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Spousal support paid from a U.S.A. resident to a Canada resident

We all know that spousal support paid by a Canadian resident to a Canadian resident is tax deductible to the payor and must be included in the income of the recipient.

But what happens now where the support payor resides in the U.S.A. and the support recipient resides in Canada?

The U.S.A. has changed its spousal support laws as they relate to tax. A support paying individual in the U.S.A. can no longer deduct his (or her) spousal support payments. Similarly, the one who receives that spousal support (alimony) is no longer required to include those payments in her (his) income.

These changes are effective with respect to divorce or separation agreements and presumably court orders executed after 31 December 2018.

When we do our “Divorcemate” spousal support calculations, the program assumes certain tax implications. Without those tax implications, it’s a whole different ballgame.

So, how does this effect spousal support recipients who receive spousal support from U.S. payors where the order is made, or the agreement is signed after 31 December 2018? There is a tax treaty between Canada and the U.S.A. Where the U.S. authorities would no longer levy tax on the support payments upon the recipient if the recipient were to reside in the U.S.A, then the treaty prevents Canada from taxing its residents on spousal support that they receive pursuant to these post December 31st payments from the U.S.A.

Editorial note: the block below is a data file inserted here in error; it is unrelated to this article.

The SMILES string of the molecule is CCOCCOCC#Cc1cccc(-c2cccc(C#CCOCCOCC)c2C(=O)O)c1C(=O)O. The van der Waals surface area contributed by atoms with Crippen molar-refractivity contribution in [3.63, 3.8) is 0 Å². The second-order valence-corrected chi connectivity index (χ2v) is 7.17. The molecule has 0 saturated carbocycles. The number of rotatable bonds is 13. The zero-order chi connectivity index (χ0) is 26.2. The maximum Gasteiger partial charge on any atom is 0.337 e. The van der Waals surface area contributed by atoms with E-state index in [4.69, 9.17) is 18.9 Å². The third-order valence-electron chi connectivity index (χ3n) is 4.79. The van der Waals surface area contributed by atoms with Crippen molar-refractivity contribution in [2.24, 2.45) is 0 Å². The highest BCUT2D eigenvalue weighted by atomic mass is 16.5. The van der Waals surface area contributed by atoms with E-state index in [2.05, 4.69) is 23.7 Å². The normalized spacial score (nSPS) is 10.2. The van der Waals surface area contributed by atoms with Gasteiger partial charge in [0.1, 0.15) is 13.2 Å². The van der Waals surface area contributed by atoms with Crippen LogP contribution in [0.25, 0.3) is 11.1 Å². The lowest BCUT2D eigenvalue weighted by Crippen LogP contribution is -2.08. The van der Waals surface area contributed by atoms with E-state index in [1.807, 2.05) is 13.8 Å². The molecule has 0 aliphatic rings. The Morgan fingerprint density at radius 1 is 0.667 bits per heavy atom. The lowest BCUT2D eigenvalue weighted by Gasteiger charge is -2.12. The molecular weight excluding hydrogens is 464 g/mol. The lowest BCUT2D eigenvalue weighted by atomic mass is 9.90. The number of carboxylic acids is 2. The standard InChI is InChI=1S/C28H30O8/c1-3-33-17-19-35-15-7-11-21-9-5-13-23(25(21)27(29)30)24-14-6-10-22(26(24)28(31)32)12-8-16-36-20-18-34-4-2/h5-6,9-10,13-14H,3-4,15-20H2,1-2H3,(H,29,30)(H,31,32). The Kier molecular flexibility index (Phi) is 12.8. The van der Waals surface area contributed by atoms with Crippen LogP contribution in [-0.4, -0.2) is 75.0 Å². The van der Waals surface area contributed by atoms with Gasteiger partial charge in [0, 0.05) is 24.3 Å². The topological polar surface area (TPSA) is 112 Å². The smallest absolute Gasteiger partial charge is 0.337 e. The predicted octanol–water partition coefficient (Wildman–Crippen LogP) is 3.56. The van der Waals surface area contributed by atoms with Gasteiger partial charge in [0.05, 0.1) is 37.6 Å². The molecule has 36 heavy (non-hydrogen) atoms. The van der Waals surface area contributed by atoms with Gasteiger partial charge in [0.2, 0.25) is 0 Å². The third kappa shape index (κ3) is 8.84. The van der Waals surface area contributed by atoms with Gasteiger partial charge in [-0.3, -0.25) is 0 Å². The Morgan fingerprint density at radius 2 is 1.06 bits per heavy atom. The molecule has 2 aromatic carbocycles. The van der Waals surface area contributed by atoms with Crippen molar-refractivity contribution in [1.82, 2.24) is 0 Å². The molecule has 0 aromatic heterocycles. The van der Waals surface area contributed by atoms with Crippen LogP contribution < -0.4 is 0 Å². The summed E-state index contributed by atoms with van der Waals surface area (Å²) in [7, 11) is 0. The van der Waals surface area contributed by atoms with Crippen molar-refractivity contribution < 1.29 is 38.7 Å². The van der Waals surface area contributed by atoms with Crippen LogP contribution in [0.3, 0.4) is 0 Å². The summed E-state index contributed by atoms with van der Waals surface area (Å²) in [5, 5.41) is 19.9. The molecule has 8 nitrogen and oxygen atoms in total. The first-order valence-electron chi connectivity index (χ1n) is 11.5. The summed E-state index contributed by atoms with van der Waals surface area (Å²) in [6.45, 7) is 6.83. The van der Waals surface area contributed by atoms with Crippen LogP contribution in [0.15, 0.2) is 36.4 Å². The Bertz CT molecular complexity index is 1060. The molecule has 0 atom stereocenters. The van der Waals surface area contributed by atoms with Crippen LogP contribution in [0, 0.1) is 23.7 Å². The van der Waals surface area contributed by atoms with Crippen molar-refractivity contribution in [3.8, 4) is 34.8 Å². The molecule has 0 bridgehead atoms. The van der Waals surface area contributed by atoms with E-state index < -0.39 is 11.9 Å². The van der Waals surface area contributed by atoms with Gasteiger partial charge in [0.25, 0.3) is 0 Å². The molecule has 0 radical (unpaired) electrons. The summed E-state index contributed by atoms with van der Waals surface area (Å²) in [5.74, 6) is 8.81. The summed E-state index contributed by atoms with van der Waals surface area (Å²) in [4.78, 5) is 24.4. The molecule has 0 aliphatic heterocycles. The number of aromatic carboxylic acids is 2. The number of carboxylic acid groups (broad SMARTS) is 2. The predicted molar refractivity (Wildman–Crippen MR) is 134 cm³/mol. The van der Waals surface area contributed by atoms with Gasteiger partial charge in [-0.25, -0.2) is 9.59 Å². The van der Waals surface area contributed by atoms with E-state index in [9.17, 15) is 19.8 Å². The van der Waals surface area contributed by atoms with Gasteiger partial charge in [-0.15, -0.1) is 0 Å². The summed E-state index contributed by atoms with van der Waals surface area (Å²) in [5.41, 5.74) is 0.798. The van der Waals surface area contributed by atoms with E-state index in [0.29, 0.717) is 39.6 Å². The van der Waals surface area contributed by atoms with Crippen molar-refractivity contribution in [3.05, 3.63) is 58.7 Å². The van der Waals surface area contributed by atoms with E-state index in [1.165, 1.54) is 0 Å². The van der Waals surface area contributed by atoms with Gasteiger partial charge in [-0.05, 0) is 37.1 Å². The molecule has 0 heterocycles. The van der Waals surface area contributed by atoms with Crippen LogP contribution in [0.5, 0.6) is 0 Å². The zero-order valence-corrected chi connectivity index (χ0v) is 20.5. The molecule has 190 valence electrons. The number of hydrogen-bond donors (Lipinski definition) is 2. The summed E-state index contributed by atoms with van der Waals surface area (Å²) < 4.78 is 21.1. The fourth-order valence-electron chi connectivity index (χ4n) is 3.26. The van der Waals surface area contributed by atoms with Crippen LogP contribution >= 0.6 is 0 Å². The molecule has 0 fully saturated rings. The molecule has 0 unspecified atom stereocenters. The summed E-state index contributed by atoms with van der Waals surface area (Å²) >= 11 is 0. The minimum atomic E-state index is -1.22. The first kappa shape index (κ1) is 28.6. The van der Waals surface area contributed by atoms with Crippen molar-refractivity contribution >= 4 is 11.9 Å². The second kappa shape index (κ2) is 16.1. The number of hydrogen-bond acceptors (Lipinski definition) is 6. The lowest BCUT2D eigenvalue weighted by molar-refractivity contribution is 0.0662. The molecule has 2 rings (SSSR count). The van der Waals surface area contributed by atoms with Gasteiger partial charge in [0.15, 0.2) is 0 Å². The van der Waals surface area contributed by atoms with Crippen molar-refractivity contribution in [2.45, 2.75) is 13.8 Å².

This is something that lawyers and self-represented individuals will have to watch out for from now on.


Source re Canadian tax law as per tax treaty: Convention Between Canada and the United States of America With Respect to Taxes on Income and on Capital

From Article XVIII:

6. Alimony and other similar amounts (including child support payments) arising in a Contracting State and paid to a resident of the other Contracting State shall be taxable as follows:

(a) such amounts shall be taxable only in that other State;

(b) notwithstanding the provisions of subparagraph (a), the amount that would be excluded from taxable income in the first-mentioned State if the recipient were a resident thereof shall be exempt from taxation in that other State. [Author’s emphasis]

Source re new U.S. tax law:

As of January 1, 2019, alimony payments, previously deductible under IRC §215, will no longer be deductible for US tax purposes where the separation or divorce instrument was executed after December 31, 2018. Furthermore, IRC §61(a)(8) has also been repealed to exclude such payments from the recipient’s US gross income.

Source re article available on the web: Davis Martindate Blog – A Recent U.S. Tax Reform is Impacting Canadians Receiving Alimony

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